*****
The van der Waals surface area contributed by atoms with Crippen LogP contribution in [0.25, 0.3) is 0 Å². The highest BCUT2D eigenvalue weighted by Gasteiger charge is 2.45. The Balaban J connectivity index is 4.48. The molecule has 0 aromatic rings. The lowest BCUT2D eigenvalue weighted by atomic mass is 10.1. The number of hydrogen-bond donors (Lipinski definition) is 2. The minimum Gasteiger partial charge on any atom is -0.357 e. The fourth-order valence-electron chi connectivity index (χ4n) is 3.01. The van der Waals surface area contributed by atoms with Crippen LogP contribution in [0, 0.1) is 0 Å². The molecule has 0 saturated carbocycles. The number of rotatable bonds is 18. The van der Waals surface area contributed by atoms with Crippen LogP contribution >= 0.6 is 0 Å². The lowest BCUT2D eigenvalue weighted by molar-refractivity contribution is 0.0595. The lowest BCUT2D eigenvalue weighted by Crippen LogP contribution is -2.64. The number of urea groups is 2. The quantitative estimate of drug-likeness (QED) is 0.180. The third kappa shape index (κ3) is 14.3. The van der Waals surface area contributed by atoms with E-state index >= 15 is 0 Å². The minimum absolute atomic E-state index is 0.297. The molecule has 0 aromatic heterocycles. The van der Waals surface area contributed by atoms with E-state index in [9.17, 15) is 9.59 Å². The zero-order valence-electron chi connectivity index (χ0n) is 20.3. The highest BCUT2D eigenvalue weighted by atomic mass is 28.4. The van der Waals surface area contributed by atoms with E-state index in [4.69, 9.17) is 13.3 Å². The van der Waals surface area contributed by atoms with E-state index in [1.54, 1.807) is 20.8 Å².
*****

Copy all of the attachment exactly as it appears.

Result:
The van der Waals surface area contributed by atoms with Crippen LogP contribution in [0.25, 0.3) is 0 Å². The highest BCUT2D eigenvalue weighted by Gasteiger charge is 2.45. The Balaban J connectivity index is 4.48. The molecule has 0 aromatic rings. The lowest BCUT2D eigenvalue weighted by atomic mass is 10.1. The number of hydrogen-bond donors (Lipinski definition) is 2. The minimum Gasteiger partial charge on any atom is -0.357 e. The fourth-order valence-electron chi connectivity index (χ4n) is 3.01. The van der Waals surface area contributed by atoms with Crippen LogP contribution in [0, 0.1) is 0 Å². The molecule has 0 saturated carbocycles. The number of rotatable bonds is 18. The van der Waals surface area contributed by atoms with Crippen LogP contribution >= 0.6 is 0 Å². The lowest BCUT2D eigenvalue weighted by molar-refractivity contribution is 0.0595. The lowest BCUT2D eigenvalue weighted by Crippen LogP contribution is -2.64. The number of urea groups is 2. The quantitative estimate of drug-likeness (QED) is 0.180. The third kappa shape index (κ3) is 14.3. The van der Waals surface area contributed by atoms with E-state index >= 15 is 0 Å². The minimum absolute atomic E-state index is 0.297. The molecule has 0 aromatic heterocycles. The van der Waals surface area contributed by atoms with E-state index in [9.17, 15) is 9.59 Å². The zero-order valence-electron chi connectivity index (χ0n) is 20.3. The highest BCUT2D eigenvalue weighted by atomic mass is 28.4. The van der Waals surface area contributed by atoms with E-state index in [4.69, 9.17) is 13.3 Å². The van der Waals surface area contributed by atoms with E-state index in [1.54, 1.807) is 20.8 Å².